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Sicily's wild sweet pea- a touch of heaven.

Posted by Suzanne Turrisi on 09 Jun 2022

A divine wild flower

Last month, in the Sicilian spring, I was coming along the idyllic SS120 from Petralia Soprana to Polizzi Generosa and was on the lookout for what has to be one of the most beautiful spring flowers in the world - the Sicilian wild sweet pea.

I spotted a lot tumbling down an embankment close to the road. The colours, pinkish reds and cardinal purples and the soft powdery perfume were heavenly.

A devoted monk and a heavenly flower

This sweet little flower (which I do love and wrote about briefly a few years ago) has two colours in the same bloom, and it has quite a history. It is said to have been ‘first noted by a Sicilian monk, Franciscus Cupani (1657-1710) …he kept a celebrated botanical garden in Misileri (now Palermo). And it was listed in his 1696 book, 'Hortus Catholicus".

Ambra Edwards tells all this about the keen botantist monk in her beautiful book “The Plant Hunter’s Atlas’ (it has been my ‘go to’ for interesting sweet pea history and lots of details...Royal Botanic Gardens, Kew)) and she also notes that this “annual climber is native to Sicily and Sardinia”.


Wandering Sicily's National parks in search of the divine sweet pea.

A devoted botantist and plant lover Cupani would have loved wandering the national parks where the sweet pea loves to grow; maybe the Madonie National Park, the very one I was in - it's not far from Palermo.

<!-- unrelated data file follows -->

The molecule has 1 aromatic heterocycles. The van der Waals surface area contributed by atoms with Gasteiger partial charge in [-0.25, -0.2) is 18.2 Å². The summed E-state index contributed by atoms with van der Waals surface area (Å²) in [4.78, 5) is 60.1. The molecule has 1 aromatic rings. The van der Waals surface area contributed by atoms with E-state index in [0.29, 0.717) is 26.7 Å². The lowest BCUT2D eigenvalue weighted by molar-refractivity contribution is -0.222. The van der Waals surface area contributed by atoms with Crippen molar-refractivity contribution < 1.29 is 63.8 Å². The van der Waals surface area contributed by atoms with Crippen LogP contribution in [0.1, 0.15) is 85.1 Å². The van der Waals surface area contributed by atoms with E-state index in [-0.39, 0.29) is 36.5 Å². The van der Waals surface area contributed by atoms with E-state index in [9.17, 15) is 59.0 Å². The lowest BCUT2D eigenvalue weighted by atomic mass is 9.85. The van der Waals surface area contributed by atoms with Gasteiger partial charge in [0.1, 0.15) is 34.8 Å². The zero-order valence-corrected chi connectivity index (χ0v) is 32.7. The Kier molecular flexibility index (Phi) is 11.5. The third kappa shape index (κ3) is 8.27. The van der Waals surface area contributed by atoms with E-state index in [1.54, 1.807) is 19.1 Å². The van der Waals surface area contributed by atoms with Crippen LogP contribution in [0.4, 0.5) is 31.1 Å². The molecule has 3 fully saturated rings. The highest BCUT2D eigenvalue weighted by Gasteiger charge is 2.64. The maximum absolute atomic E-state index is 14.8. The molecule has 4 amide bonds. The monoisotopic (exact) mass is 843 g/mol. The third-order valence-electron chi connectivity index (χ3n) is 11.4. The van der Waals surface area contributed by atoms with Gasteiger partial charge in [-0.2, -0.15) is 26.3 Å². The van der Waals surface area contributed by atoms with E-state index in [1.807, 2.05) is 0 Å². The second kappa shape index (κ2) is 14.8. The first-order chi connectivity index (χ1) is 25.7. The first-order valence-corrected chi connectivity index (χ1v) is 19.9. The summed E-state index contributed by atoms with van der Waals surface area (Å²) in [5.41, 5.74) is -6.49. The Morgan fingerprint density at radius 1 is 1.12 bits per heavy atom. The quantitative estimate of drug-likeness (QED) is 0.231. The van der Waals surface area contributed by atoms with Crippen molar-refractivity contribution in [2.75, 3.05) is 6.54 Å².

This botanical minded monk sent seeds off to other likeminded people across Europe to Amsterdam, Oxford, and Enfield near London. By 1900 in fact, in London, a special floral exhibition was held for the sweet pea- it was ‘so popular’, such a favourite.

Seeds were obviously propagated, and by the very early 1700’s other enthusiastic botanists/gardeners described the sweet pea as having different colours- some said red with pale blue, others purple with sky blue and in 1753 ‘the great classifier of plants, Linneaus” said it was pink with white and native to Ceylon.

Ambra Edwards tells that this ‘Ceylon’ detail added to the confusion, as sweet peas do not grow in Ceylon.

Cupani's sweet pea

She does say though that the sweet peas sold as “Cupani’s or ‘Cupani’s Original’ today, all of Sicilian wild origin, are deep purple and crimson”; these are the very colours of the divine wild sweet peas I spotted on the SS120 in the Madonie National Park in mid-May.

They are Cupani’s Sicilian wild sweet peas. One of many reasons to go to Sicily in the spring time.





Ambra Edwards' book: "The Plant Hunter's Atlas - A World Tour of Botantical Adventures, Chance Discoveries and Strange Specimens" Royal Botanic Gardens Kew. (Greenfinch 2021)


P.S  I did return for a short visit in the first half of May and look forward to a long stay in the coming year.

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